How California-Based Haven Energy Is Simplifying Battery Installation

David Shultz

David Shultz reports on clean technology and electric vehicles, among other industries, for dot.LA. His writing has appeared in The Atlantic, Outside, Nautilus and many other publications.

How California-Based Haven Energy Is Simplifying Battery Installation
Haven Energy

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In December, the California Public Utilities Commission voted to radically change the net energy metering rules that dictate how state residents are compensated for their rooftop solar power generation. There was a lot to unpack at the time in the rule changes, but the major thrust of the redesign placed a much larger focus on installing energy storage in the form of batteries. The added batteries, the commissioners argued, would give the strained California electrical grid flexibility later into the evening to help combat the dreaded “duck curve” that forms in the evening when renewable energy is in short supply, but demand is at its highest. For California property owners, the rule change meant that if they ever wanted to generate meaningful savings they’d have to install batteries along with solar panels.

Enter Haven Energy. The company launched operations in Southern California this week in order to help property owners source, finance, install, and manage batteries.

The idea, according to founder Vinnie Campo, is that you can come to site, enter a few details about your property and what you want to use your battery for, and Haven will recommend the size of the battery system and set users up with a specialist who can help them refine and tweak said system. Once the design is finalized, Haven handles the permitting and connects users to certified installers. “For a homeowner, there's all these different steps that they have to go through, which is what we're trying to solve for,” says Campo. “It’s almost like a one-click checkout, where you can go through a very simple process, we handle all the work in the back end.”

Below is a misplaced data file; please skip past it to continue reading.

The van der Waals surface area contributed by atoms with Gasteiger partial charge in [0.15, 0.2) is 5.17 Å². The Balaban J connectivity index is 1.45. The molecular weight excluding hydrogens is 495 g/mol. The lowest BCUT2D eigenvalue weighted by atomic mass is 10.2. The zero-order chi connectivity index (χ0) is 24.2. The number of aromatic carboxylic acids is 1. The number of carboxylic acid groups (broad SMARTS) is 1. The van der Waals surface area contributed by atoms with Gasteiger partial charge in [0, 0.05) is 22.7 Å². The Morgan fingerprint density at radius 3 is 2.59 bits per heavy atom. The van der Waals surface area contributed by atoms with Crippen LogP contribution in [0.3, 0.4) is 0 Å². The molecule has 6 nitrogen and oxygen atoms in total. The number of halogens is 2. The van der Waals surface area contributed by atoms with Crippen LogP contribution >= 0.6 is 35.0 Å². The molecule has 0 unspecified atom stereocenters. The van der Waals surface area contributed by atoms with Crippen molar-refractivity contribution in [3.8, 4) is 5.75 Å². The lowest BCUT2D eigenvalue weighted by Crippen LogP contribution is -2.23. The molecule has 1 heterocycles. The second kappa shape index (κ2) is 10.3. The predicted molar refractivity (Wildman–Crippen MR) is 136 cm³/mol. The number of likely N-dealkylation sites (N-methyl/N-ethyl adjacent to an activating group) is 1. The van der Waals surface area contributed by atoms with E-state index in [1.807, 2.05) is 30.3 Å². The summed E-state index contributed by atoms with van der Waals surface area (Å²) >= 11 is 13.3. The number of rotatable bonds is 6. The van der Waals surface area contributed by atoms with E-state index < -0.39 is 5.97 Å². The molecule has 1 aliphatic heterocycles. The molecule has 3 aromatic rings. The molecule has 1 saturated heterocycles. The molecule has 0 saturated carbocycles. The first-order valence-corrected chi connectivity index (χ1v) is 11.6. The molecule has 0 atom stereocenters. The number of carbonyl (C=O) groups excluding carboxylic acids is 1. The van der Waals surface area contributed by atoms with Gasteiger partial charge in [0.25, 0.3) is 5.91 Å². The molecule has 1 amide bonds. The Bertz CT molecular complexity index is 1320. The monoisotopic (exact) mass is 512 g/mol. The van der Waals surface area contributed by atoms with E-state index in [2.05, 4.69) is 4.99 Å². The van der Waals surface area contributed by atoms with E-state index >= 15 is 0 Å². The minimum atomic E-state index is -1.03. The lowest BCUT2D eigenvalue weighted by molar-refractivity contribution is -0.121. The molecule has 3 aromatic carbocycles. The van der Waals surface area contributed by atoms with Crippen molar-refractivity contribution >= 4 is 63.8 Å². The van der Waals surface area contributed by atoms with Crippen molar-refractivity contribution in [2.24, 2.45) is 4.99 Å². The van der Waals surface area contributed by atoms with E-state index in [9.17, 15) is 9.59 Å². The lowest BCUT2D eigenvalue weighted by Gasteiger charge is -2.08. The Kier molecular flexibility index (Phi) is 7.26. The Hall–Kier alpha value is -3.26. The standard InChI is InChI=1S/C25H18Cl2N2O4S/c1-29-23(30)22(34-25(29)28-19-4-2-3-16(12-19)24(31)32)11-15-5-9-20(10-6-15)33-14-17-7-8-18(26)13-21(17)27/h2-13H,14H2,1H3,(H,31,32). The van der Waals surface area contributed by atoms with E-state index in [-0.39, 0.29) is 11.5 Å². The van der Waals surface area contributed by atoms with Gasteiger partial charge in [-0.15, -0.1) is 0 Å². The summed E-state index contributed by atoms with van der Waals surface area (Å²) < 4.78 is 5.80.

With the California Public Utilities Commission’s new net energy metering rules going into effect on Friday, Haven’s launch appears well timed to help meet the increased demand for battery installs. “It seems like what that ruling is doing is encouraging homeowners to add more energy storage which we view as a good thing and it certainly should help stabilize the grid,” says Campo. Since the 12- person company officially launched earlier this week, Campo says they’ve already begun to build up a “big backlog of customers.” But he declined to share specific numbers.

“We see in the next 10 years, somewhere close to half of the homes in America will probably have a battery installed,” Campo added. “But there's a lot of work to do to increase that adoption of energy storage. We're just excited to be able to help homeowners simplify the process and lower the cost, so we can build a resilient energy infrastructure.”

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How Women’s Purchasing Power Is Creating a New Wave of Economic Opportunities In Sports

Samson Amore

Samson Amore is a reporter for dot.LA. He holds a degree in journalism from Emerson College. Send tips or pitches to samsonamore@dot.la and find him on Twitter @Samsonamore.

How Women’s Purchasing Power Is Creating a New Wave of Economic Opportunities In Sports
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Samson Amore

Samson Amore is a reporter for dot.LA. He holds a degree in journalism from Emerson College. Send tips or pitches to samsonamore@dot.la and find him on Twitter @Samsonamore.

LA Tech Week: Six LA-Based Greentech Startups to Know
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At Lowercarbon Capital’s LA Tech Week event Thursday, the synergy between the region’s aerospace industry and greentech startups was clear.

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